When my mother received a definitive diagnosis of pancreatic cancer, she faced death with realism and equanimity. The final indignities tried her courage, but her grace sustained us as we grieved through her swift decline.
She was a beloved daughter, sister, wife, mother, grandmother, great grandmother, and friend to many. She was also a critically-acclaimed translator of Russian literature.
Her last major life project, which she completed only weeks before cancer began to tighten its final grip, was a family history. For years, she pored over genealogical records and available documents and produced a collection of narratives that deepened the family’s sense of connection to American history and ideals.
She taught her children from an early age to take American history seriously. She brought us to the Lexington Green and the Old North Bridge where the “embattled farmers stood and fired the shot heard around the world.” The revolution of common people against monarchs who styled themselves as divinely-appointed eventually spread from there across Europe.
She taught us early that Jefferson’s declaration that “all men are created equal” was neither complete nor fully realized at the time of the revolution.
She took pride in the intellectual leadership of Massachusetts and taught us that leading abolitionists spoke out in Boston. The war to end slavery figured large in the songs she sang with us and the poetry she read to us.
She always choked up reading “Barbara Frietchie,” identifying with the heroine of that poem, who snatches up a Union flag shot down by an advancing column of Confederate soldiers. “’Shoot if you must this old grey head, But spare your country’s flag,’ she said.” In the poem, the heroine’s moral force prevails and the Union flag waves over the long Confederate columns advancing through the town.
Mom’s father’s family was in Ohio before the Civil War. One branch ran a station on the underground railroad. They corresponded with John Brown while he was in prison before he was hanged for the raid on Harper’s Ferry. Men from his family wore blue into battle in the Civil War. Her father’s grandfather was shot in both thighs in the battle of Cloyd’s Mountain, Virginia where he lay for three days before being picked up.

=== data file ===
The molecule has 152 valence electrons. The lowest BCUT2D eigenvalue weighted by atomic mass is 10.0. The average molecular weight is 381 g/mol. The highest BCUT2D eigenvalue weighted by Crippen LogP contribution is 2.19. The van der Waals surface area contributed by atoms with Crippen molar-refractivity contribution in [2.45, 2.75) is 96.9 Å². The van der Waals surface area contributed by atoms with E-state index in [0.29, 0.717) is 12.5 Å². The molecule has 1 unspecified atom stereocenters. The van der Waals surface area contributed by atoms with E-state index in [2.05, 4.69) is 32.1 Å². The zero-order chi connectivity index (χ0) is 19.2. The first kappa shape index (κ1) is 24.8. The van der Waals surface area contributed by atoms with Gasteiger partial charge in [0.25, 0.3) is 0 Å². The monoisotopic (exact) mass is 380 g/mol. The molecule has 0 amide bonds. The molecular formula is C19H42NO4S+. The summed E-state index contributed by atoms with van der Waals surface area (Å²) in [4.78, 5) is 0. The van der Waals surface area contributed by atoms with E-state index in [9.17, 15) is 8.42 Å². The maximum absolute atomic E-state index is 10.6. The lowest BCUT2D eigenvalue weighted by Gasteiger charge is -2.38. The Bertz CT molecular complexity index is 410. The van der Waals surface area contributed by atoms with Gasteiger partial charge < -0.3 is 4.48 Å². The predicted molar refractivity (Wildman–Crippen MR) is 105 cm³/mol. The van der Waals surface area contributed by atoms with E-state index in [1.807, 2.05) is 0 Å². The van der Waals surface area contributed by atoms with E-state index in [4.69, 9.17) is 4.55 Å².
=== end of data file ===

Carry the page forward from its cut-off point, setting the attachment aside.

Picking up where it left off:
She also spoke with reverence of her father’s younger brother Bob’s bravery in WWII. After Japanese torpedoes set the carrier U.S.S. Wasp aflame in the Coral Sea, he was among the last men to leave the ship before it sank. She collected a volume of family letters which told more of that story.
She lived for a year in Tokyo with her newborn son while her husband served in Korea. She learned to speak some Japanese, formed friendships with her neighbors there, and grew to love Japanese culture.
During the Vietnam War, she and my father took us to the anti-war demonstrations on Boston Common.
As she taught us with gravity about American history, she also taught us by word and deed to respect every person as an individual. She took an interest in everyone’s story, respected everyone’s perspective and was never quick to judge.
She was devoted to family and to community and to service broadly. As a translator of Russian literature, she opened new vistas for English-speaking readers. She worked hard to fully appreciate the words of her authors and translated them with empathy for the human struggles behind the words.
She imparted to her children a reverence for the founding ideals of the American republic, a recognition of our failure to live up to those ideals, a commitment to service, and most importantly, respect and empathy for every individual. She died as she lived – with grace and courage.
I’m so grateful to all who have taken the time to share thoughts or send condolences. Each comment means a lot to me and to my family.